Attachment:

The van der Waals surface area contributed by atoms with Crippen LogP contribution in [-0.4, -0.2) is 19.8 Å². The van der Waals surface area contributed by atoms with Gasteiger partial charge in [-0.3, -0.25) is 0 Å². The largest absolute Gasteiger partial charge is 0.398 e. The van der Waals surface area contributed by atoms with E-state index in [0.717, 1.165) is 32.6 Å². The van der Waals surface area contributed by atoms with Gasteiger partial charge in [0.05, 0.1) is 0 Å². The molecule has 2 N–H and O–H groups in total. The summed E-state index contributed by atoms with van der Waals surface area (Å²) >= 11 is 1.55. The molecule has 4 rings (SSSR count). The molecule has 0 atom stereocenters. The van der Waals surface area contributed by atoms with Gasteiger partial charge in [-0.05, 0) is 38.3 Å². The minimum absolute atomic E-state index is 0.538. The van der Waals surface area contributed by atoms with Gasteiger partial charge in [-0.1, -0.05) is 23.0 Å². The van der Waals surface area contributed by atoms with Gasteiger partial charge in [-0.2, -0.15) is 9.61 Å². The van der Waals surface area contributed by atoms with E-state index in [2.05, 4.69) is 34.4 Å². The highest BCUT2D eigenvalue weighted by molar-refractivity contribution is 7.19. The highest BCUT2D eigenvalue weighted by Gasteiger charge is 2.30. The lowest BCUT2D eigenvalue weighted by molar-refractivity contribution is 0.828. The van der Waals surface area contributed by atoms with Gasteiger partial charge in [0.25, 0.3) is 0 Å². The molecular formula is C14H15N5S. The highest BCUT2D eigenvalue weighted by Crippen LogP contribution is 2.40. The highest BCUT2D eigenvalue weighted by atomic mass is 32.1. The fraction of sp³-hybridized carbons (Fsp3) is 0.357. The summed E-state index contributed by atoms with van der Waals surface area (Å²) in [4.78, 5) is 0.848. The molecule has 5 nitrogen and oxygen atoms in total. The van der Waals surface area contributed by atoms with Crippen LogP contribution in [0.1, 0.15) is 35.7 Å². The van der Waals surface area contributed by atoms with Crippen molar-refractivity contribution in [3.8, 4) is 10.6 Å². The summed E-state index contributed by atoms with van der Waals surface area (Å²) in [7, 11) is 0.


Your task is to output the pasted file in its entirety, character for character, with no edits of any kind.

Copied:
The van der Waals surface area contributed by atoms with Crippen LogP contribution in [-0.4, -0.2) is 19.8 Å². The van der Waals surface area contributed by atoms with Gasteiger partial charge in [-0.3, -0.25) is 0 Å². The largest absolute Gasteiger partial charge is 0.398 e. The van der Waals surface area contributed by atoms with E-state index in [0.717, 1.165) is 32.6 Å². The van der Waals surface area contributed by atoms with Gasteiger partial charge in [0.05, 0.1) is 0 Å². The molecule has 2 N–H and O–H groups in total. The summed E-state index contributed by atoms with van der Waals surface area (Å²) >= 11 is 1.55. The molecule has 4 rings (SSSR count). The molecule has 0 atom stereocenters. The van der Waals surface area contributed by atoms with Gasteiger partial charge in [-0.05, 0) is 38.3 Å². The minimum absolute atomic E-state index is 0.538. The van der Waals surface area contributed by atoms with Gasteiger partial charge in [-0.1, -0.05) is 23.0 Å². The van der Waals surface area contributed by atoms with Gasteiger partial charge in [-0.2, -0.15) is 9.61 Å². The van der Waals surface area contributed by atoms with E-state index in [2.05, 4.69) is 34.4 Å². The highest BCUT2D eigenvalue weighted by molar-refractivity contribution is 7.19. The highest BCUT2D eigenvalue weighted by Gasteiger charge is 2.30. The lowest BCUT2D eigenvalue weighted by molar-refractivity contribution is 0.828. The van der Waals surface area contributed by atoms with Gasteiger partial charge in [0.25, 0.3) is 0 Å². The molecular formula is C14H15N5S. The highest BCUT2D eigenvalue weighted by Crippen LogP contribution is 2.40. The highest BCUT2D eigenvalue weighted by atomic mass is 32.1. The fraction of sp³-hybridized carbons (Fsp3) is 0.357. The summed E-state index contributed by atoms with van der Waals surface area (Å²) in [4.78, 5) is 0.848. The molecule has 5 nitrogen and oxygen atoms in total. The van der Waals surface area contributed by atoms with Crippen LogP contribution in [0.1, 0.15) is 35.7 Å². The van der Waals surface area contributed by atoms with Crippen molar-refractivity contribution in [3.8, 4) is 10.6 Å². The summed E-state index contributed by atoms with van der Waals surface area (Å²) in [7, 11) is 0.